Controversial Troubles legacy and reconciliation legislation has cleared its first Commons hurdle without support from any of Northern Ireland’s MPs.
The House of Commons voted 285 to 208, majority 77, to give the Northern Ireland Troubles (Legacy and Reconciliation) Bill a second reading, which means the principle of the legislation has been approved.
The division list showed only Tory MPs voted in favour, with DUP, SDLP and Alliance’s Stephen Farry (North Down) voting against.
The Bill is intended to establish an Independent Commission for Reconciliation and Information Recovery (ICRIR), which would review deaths and other harmful conduct within the Troubles – defined as the period from January 1 1966 to April 10 1998.
It will offer immunity to people who are deemed to have co-operated with the information retrieval body, but criminal prosecutions could still take place.
More than 3,500 people were killed during the Troubles, including over 1,000 members of the security forces, and the new body would seek to help individuals and family members receive more information.
Conservative MPs hope the measures will stop “vexatious” action against British military personnel who served in Northern Ireland.
DUP MP Gavin Robinson (Belfast East) told the Commons: “I know there are members in this chamber that think ‘for goodness sake Northern Ireland legacy, can’t they just agree?’
“Well, we all do agree in Northern Ireland that this Bill is wrong, that this Bill will not command support, that this Bill drives a coach and horses through the pursuit of justice. And I take no pride in that.”
SDLP leader Colum Eastwood (Foyle) said: “The pretence from this Government that this is about victims or reconciliation is frankly an out-and-out lie.”
Mr Farry said: “It is unworkable and incompatible with the principles of justice, the rule of law, reconciliation, and is not compatible either with international human rights standards.”
Conservative former Northern Ireland secretary Julian Smith, who did not vote, urged the Government to “pause” its plans to stop future inquests and other investigations.
He said: “Today many victims feel that they have been hit by a double whammy with this Bill. Their route to justice cut off, and at the same time their route to the truth restricted.”
Opening the debate, Northern Ireland Secretary Brandon Lewis said he accepts the UK Government’s proposals will remain “challenging for some” and they are about trying to find a way to obtain information and provide accountability “more quickly and more comprehensively than the current system”.
He said the ICRIR will be supported by a “legal requirement for full disclosure from UK Government departments, security services and arms-length bodies” to ensure it can gather the evidence it needs.
Mr Lewis told the Commons: “We, as a Government, do accept on that point that as part of this process there will be information released into the public domain that may well be uncomfortable for everybody.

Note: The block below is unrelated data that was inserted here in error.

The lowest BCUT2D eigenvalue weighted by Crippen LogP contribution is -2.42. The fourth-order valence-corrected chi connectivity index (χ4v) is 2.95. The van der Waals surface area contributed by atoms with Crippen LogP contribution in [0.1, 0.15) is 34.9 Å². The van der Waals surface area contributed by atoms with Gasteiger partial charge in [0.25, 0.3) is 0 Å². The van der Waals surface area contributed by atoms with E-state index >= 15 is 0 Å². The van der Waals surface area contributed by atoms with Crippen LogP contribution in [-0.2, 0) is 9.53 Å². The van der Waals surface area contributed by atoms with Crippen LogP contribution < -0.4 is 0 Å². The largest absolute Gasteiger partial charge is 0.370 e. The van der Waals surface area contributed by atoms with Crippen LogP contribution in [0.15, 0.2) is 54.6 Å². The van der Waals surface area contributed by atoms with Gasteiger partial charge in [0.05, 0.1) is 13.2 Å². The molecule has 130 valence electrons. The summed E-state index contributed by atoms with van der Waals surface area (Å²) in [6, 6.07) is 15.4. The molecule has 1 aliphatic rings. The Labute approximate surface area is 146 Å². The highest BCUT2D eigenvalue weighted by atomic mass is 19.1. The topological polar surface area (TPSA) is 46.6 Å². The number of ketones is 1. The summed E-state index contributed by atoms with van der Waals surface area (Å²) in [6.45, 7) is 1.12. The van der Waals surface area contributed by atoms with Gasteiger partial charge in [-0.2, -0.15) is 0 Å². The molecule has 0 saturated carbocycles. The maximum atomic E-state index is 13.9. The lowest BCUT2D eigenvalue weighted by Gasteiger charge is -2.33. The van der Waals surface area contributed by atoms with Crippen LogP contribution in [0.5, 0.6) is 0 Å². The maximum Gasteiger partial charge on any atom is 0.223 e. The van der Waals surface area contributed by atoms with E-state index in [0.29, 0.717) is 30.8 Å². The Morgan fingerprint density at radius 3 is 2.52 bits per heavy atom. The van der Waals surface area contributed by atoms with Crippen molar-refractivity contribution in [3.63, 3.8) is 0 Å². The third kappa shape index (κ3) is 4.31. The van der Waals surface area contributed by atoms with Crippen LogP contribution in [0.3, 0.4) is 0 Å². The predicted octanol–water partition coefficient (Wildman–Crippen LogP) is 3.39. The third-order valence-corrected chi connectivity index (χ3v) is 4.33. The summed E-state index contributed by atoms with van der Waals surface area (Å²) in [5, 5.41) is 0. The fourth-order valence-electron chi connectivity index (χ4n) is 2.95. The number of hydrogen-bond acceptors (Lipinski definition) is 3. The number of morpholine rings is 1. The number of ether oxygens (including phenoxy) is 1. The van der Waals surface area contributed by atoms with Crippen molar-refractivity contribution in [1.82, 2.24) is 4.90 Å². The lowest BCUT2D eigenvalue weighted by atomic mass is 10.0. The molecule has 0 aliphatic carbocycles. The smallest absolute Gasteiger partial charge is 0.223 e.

“It’s important that we as a Government acknowledge our shortcomings, as we have done previously, during that immensely challenging period.”
Mr Lewis said it is also important “others do the same”, with DUP MP Ian Paisley (North Antrim) intervening to say that hundreds of people were murdered along the border between Northern Ireland and the Republic of Ireland.
He added: “What assistance, if any, has been given by the Republic of Ireland? Or will any evidence that is gathered there never be made available to this situation in Northern Ireland? And will we therefore have a blindsided, one-sided process that doesn’t allow for the Republic of Ireland to be held to account for its covering over and hiding of those terrorists for decades?”
Mr Lewis said the Irish government committed last year to “bringing forward the legislation potentially in Ireland about information recovery to deal with that very point”.
He added: “I haven’t seen that yet. I do hope we will see something on that from the Irish government soon to ensure we are working in both jurisdictions to ensure the people have as much access to that information as possible.”
Shadow Northern Ireland secretary Peter Kyle said the Government’s plans do not give enough support to victims and are far too lenient on those who committed crimes.
He added: “The Bill fails to provide a fair and balanced system for veterans that recognises their service, addresses reinvestigations and provides welfare support. Delivering a Bill which provides more benefit to terrorists than veterans or victims is not fair to anyone.”
Northern Ireland minister Conor Burns later said talks are ongoing to increase the time available at the Bill’s committee stage to consider amendments after concerns were raised.
The programme motion approved by MPs states proceedings in committee shall be completed in two days.